GOOD GOD's URGE was the second record by PORNO FOR PYROS, who themselves are arguably the most prominent splinter group of JANE'S ADDICTION, made up of frontman PERRY FARRELL and STEPHEN PERKINS. the outfit was rounded out by the classically-trained guitarist PETER DISTEFANO. the other two members of JANE'S ADDICTION, bassist ERIC AVERY and guitarist DAVE NAVARRO, formed the short-lived ART ROCK project DECONSTRUCTION before moving on to other projects. lyrically GOOD GOD's URGE covers themes related to love, rebirth and renewal and was written largely on surf trips to POLYNESIA. the record features MIKE WATT on bass and special guests DANIEL ASH, DAVID J and KEVIN HASKINS (a.k.a. LOVE AND ROCKETS) as well as NAVARRO and FLEA on selected tracks. standout songs include the aforementioned "TAHITIAN MOON" as well as "PORPOISE HEAD," "KIMBERLY AUSTIN," "100 WAYS," "WISHING WELL" and "BALI EYES." the general vibe is relaxed with lots of tasteful ambient electronic production layered over acoustic tracks that young could totally imagine being sung at a campfire after a day of surfing in TAHITI or BALI. its a real departure in texture and mood from its predecessor which seemed about more about the claustrophobia, excess and cycles of exploitation that come with living and working in LOS ANGELES. GOOD GOD's URGE finds FARRELL in a more reflective, spritual headspace which is something he explored more in his later solo recordings and other groups like SATELLITE PARTY and KIND HEAVEN ORCHESTRA.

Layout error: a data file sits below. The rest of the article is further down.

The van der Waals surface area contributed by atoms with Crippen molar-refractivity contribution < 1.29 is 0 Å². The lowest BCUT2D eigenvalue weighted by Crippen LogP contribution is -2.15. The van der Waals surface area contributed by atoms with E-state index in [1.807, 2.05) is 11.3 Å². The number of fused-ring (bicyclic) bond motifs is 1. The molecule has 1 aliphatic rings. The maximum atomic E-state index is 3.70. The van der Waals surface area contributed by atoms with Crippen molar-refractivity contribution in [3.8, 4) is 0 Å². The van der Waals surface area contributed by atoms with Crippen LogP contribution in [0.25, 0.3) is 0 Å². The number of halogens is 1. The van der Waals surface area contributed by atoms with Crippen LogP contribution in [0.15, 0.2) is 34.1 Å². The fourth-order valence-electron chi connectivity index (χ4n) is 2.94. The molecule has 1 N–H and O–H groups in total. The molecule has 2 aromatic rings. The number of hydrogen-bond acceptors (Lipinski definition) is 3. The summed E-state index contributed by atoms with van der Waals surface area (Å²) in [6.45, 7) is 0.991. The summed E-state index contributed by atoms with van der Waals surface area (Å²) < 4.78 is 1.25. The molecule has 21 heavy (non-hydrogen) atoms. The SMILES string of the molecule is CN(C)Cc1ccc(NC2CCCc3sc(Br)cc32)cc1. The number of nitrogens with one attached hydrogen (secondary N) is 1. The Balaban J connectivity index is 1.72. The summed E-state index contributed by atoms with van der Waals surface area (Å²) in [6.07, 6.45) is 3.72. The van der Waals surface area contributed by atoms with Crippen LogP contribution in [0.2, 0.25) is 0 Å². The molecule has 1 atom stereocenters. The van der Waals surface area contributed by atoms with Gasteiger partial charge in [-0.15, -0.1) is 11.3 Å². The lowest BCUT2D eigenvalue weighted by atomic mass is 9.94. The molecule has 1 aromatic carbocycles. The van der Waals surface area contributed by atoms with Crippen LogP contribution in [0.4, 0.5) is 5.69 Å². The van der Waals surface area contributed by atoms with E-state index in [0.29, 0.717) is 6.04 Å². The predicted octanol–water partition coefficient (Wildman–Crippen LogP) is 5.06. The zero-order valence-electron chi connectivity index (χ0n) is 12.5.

i remember hearing a rumor years ago that after his survival from cancer that there was a chance of PORNO FOR PYROS regrouping with DISTEFANO. that they even recorded material. my hope is that their reemergence will happen at some point. the band was totally underrated and are absolutely as seminal an ALTERNATIVE ROCK band as JANE'S ADDICTION.
growing up in SOUTHERN CALIFORNIA, the RED HOT CHILI PEPPERS feel like a cultural institution at this point. coming out of the HARDCORE scene of the 1980s and being primed on all the LOS ANGELES PUNK ROCK of that era, while also integrating other influences (most predominantly the ethos and sonic complexity of classic FUNK records) this band, along with others like FAITH NO MORE, JANE'S ADDICTION and FISHBONE, in my eyes exemplifies that tipping point when ALTERNATIVE ROCK began to boil over culturally and laid the groundwork for NIRVANA to later charge the gates. given how commercially viable the band has been for decades, its difficult to discern how revolutionary their sound actually was back when their fifth release, BLOOD SUGAR SEX MAGIK (WARNER BROS, 1991) came out at the beginning of the 90s.